10 Surprising Cats That Act Like Dogs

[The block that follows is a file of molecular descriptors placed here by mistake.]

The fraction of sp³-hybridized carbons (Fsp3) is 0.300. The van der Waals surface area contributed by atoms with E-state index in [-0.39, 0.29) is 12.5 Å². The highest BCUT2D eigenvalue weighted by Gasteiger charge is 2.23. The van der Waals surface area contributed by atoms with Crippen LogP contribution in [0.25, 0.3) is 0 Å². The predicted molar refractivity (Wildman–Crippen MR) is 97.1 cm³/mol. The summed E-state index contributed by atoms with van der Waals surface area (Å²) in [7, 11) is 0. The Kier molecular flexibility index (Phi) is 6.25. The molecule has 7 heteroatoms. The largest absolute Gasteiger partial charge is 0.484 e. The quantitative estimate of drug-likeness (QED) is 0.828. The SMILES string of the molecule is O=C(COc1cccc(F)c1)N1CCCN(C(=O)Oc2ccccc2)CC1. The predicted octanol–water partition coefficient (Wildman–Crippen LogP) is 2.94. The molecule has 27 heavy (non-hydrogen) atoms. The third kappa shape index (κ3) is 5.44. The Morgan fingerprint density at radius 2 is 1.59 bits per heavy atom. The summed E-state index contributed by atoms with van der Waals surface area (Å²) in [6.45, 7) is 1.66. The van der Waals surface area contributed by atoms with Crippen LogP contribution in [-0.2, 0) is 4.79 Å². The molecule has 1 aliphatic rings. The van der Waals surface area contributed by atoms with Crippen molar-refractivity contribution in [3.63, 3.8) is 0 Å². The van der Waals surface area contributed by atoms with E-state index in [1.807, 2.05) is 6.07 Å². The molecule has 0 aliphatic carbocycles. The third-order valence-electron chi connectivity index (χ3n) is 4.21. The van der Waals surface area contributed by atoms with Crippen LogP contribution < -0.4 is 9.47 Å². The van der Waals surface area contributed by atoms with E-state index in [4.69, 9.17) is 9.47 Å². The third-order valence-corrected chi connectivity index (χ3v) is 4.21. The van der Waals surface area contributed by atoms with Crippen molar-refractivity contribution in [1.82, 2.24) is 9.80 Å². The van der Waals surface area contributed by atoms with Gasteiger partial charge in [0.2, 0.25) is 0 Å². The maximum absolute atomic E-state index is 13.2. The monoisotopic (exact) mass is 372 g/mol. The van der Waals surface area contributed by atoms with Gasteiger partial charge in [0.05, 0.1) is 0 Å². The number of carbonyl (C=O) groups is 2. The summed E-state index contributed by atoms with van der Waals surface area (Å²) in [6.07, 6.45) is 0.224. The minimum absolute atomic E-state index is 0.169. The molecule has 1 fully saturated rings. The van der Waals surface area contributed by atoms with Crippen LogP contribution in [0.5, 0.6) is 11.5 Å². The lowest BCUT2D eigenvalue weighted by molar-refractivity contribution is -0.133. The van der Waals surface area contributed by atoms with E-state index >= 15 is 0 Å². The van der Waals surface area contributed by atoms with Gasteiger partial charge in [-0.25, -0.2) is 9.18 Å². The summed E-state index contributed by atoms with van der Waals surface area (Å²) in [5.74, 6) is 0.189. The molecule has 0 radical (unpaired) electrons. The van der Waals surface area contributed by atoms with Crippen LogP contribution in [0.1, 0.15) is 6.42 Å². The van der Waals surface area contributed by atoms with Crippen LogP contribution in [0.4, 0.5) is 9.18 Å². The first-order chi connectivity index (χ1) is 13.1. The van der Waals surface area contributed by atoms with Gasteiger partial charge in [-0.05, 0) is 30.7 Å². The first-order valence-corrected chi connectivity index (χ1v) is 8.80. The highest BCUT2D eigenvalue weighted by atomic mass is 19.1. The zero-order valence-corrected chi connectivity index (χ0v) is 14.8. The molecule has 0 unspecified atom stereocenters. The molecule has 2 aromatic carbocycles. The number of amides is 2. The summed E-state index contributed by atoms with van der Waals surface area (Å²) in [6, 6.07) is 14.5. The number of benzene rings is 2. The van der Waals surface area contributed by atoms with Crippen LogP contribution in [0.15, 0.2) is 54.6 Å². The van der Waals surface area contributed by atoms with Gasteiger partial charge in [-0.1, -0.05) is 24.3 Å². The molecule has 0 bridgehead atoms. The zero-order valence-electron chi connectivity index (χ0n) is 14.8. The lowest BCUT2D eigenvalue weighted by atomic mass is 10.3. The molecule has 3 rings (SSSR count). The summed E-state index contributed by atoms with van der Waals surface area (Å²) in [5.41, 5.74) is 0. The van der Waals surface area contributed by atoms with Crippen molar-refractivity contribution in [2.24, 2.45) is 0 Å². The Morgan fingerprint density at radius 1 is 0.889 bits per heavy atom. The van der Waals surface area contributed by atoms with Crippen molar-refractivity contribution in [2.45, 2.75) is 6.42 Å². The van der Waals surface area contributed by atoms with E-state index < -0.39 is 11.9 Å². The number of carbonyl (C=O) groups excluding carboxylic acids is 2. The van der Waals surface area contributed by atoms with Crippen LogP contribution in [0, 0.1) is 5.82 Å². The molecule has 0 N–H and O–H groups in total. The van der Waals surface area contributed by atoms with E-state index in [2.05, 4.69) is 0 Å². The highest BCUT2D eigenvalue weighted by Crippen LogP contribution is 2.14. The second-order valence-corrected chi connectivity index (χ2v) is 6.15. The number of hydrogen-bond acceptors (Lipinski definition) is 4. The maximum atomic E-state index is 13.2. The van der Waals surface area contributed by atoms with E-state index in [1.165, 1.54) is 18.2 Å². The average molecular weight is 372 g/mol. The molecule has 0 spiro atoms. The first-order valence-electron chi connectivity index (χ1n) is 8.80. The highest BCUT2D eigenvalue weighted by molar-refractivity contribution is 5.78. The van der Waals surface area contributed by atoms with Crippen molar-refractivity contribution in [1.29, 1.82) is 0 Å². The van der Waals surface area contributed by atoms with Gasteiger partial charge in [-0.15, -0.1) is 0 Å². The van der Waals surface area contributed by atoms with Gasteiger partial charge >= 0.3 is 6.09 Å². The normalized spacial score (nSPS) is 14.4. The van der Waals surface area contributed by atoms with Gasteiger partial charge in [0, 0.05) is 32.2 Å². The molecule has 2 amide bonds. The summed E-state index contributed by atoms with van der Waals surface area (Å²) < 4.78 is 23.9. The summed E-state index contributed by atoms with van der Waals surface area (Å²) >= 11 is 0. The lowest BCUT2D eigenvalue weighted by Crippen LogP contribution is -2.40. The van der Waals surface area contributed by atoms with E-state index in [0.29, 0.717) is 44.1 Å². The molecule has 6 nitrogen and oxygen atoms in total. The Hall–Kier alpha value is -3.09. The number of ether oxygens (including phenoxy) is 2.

There are cat people…and there are dog people. But what happens when a dog person and a catperson who live in the same house can’tcome to a decision on which pet to get?Well, they compromise and get the one thatcan sit on the fence and straddle it—a catthat acts like a dog. You’re Watching Animal Facts!10. Maine CoonIf all cats are standoffish and aloof, noone told the Maine Coon. Maine Coons are like the dogs we’ve featuredin “Velcro dog” videos. They are playful, affectionate and love nothingmore than to shadow their humans. So, if you choose one as your furbaby, beready to give up most of your privacy…andsince Mains are also about the size of smalldog—a big chunk of your personal space. 9. SphynxOne major difference between parenting a catand parenting a dog is you never have to bathea cat…unless you have a Sphynx. Although the Sphynx is thought to be a hairlessbreed, it is covered with ultra-fine hairs. But because their hair is different from thatof other cats, they must be bathed regularlyto prevent skin problems. Like dogs, Sphynxes are also known for theirloyalty and devotion. They prefer to stick close to their humansand will follow you to the ends of the earth,wagging —yes, wagging—their tails allthe way. 8. American BobtailGot kids?There’s a cat for that. The American Bobtail is an affectionate, intelligentbreed that readily forms a strong bond withtheir humans. Bobtails seem to be tailor-made for householdswith children. They love to play games like fetch or hideand seek, and have a dog-like tolerance fornoise and chaos that helps them adapt wellto the pandemonium that comes with familylife. And you don’t have to worry about roughplay between the kids and your Bobtail. A stocky, sturdy breed, they also have delightfullynubby or “bobbed” tails that are difficultfor little hands to grasp—giving Santa oneless reason to put your little ones on thenaughty list. Which do you think is the better pet for kids—adog, cat, or dog-like cat?7. AbyssinianOil and water don’t mix, unless it’s inmilk or margarine—and cats and water don’tmix unless the cat is an Abyssinian. The elfin-faced Abyssinian loves water, soit’s a fantastic cat for dog people whoenjoy sailing, water sports, lazy days atthe beach, bubble baths, long showers, washingdishes…well, you get the point. Other dog-like behaviors include a fondnessfor fetching toys, acceptance of leash-training,and a constant need for attention. If you’re not into Velcro dogs, then chancesare you won’t be into Velcro cats either—butwho cares about a little adhesion when youhave a cat you can take for a swim, a walk,and will bring you your slippers after allthat exercise!6. RagdollDogs have a reputation for being more easygoingthan cats, but there is one feline that isas laid-back as any canine—the Ragdoll cat. Ragdolls get along great with both kids andadults and get their name from a rather oddbehavior. Whenever you pick one up, it will go completelylimp, like a ragdoll. Why?No one really knows. It may be a passive-aggressive means of tryingto stay put or simply an extension of theircalm, relaxed nature. Whatever the case, this breed is intelligent,affectionate, can be trained to fetch, andmakes an excellent lap cat…Raggedy Ann ain’tgot nothin’ on the Ragdoll. 5. ManxOn any given day, the average housecat won’teven acknowledge your presence, let alonereact when someone calls their name. But the Manx cat will not only socialize withyou and your family, it will come when youcall its name. So, if you call a Manx with a generic, “Here,kitty kitty,” you might want to make sureyour new pal’s name is actually Kitty. Manx are very energetic and enjoy huntingrodents. Other dog-like behaviors include shadowing,learning verbal commands, retrieving and sometimeseven burying small objects. 4. Turkish AngoraWhen you hear their name you might figurethat they’re some bougie, glamour-puss breed,but the Turkish Angora is very friendly andoutgoing, like most dogs. Angoras are so hospitable, that at socialgatherings they will greet guests at the doorand play co-host. They will mingle with everybody on a one-on-onebasis, giving you the opportunity to run tothe kitchen for another plate of hors d’oeuvres. Although Angoras are the “social butterflies”of our list, they have a tendency to selectone particular family member to be their sidekickand will be very protective of them, muchlike dogs. They are also highly intelligent, easy totrain, and exhibit basic problem solving skillswhich they use to help their humans wheneverthey can. 3. ChartreauxChartreaux cats are another breed that willchoose a favorite human to bond with and shadow,but there won’t be much chit-chat betweenthe two, as Chartreaux rarely make sounds,or are mute. But what they lack in conversational skills,they more than make up for in intellect. It is not unusual for Chartreaux to learnhow to operate power buttons on electronicsand appliances or to open latches, and ifthere were a checklist of canine attributes,we could put a checkmark in virtually everybox. They are quite playful, get along great withchildren and other animals, and will happilychallenge their dog siblings in a friendlygame of fetch. Like some of the previously mentioned breeds,Chartreaux will also answer to their names—Checklist complete!2. BurmeseWho says you can’t be smart and funny?Certainly, not anyone who is friends witha Burmese cat. Burmese are sweet, intelligent and love toentertain themselves and their humans withtheir dog-like shenanigans. They are experts at retrieving and tellingtime…yes, telling time. Well, not really, but at mealtime they willsit and wait by their bowl, just as dogs do. If you have a Burmese as a housemate, it isrecommended not to leave them alone for extendedperiods of time. As a breed that is known for being extremelydependent on their humans, it is best to findsomeone to “cat sit” them while you areaway. 1. OcicatAlthough the Ocicat gets its name from itsresemblance to the Ocelot, a wild cat thatis native to Mexico, Central and South America,and the southwestern US, it is probably themost domesticated, puppy-like cat on our list. They are, dare we say it—the “total package. ”Ocicats thrive on social interaction. They are affectionate with their family, nevermeet a stranger, and are friendly to othertypes of animals. Like some of the previously mentioned breeds,Ocicats will choose one family member as theirfavorite and latch on for dear life. Most Ocicats can be trained to walk on a leashand to follow commands. Like dogs, they can learn to come when calledby name, sit, fetch, roll over, lie down anda variety of other tricks. Ocicats are extraordinarily agile—even forfelines—and you can easily prompt them intogetting a good workout by playfully tossingtheir toys around. And, as if they needed another behavior toadd to their catalogue of canine characteristics,some Ocicats take to water without hesitation. What cat-like behaviors have you observedin certain dog breeds?